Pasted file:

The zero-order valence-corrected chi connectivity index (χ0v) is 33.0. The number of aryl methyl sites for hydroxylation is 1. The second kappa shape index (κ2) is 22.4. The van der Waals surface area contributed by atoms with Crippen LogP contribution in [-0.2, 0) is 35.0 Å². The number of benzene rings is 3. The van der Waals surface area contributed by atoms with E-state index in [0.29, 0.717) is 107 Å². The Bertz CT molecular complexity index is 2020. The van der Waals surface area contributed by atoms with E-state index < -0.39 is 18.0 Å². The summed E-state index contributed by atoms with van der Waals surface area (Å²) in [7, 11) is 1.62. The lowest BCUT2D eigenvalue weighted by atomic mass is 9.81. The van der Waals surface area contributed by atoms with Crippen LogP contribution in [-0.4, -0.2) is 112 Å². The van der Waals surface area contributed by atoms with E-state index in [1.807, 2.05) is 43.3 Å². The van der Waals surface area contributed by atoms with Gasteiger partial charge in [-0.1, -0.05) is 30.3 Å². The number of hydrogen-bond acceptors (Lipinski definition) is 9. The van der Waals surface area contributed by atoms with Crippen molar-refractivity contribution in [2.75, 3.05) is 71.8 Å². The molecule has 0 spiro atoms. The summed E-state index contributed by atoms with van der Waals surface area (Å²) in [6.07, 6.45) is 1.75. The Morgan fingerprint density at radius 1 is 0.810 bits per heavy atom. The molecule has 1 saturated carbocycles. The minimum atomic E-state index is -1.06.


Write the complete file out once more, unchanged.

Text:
The zero-order valence-corrected chi connectivity index (χ0v) is 33.0. The number of aryl methyl sites for hydroxylation is 1. The second kappa shape index (κ2) is 22.4. The van der Waals surface area contributed by atoms with Crippen LogP contribution in [-0.2, 0) is 35.0 Å². The number of benzene rings is 3. The van der Waals surface area contributed by atoms with E-state index in [0.29, 0.717) is 107 Å². The Bertz CT molecular complexity index is 2020. The van der Waals surface area contributed by atoms with E-state index < -0.39 is 18.0 Å². The summed E-state index contributed by atoms with van der Waals surface area (Å²) in [7, 11) is 1.62. The lowest BCUT2D eigenvalue weighted by atomic mass is 9.81. The van der Waals surface area contributed by atoms with Crippen LogP contribution in [-0.4, -0.2) is 112 Å². The van der Waals surface area contributed by atoms with E-state index in [1.807, 2.05) is 43.3 Å². The van der Waals surface area contributed by atoms with Gasteiger partial charge in [-0.1, -0.05) is 30.3 Å². The number of hydrogen-bond acceptors (Lipinski definition) is 9. The van der Waals surface area contributed by atoms with Crippen molar-refractivity contribution in [2.75, 3.05) is 71.8 Å². The molecule has 0 spiro atoms. The summed E-state index contributed by atoms with van der Waals surface area (Å²) in [6.07, 6.45) is 1.75. The Morgan fingerprint density at radius 1 is 0.810 bits per heavy atom. The molecule has 1 saturated carbocycles. The minimum atomic E-state index is -1.06.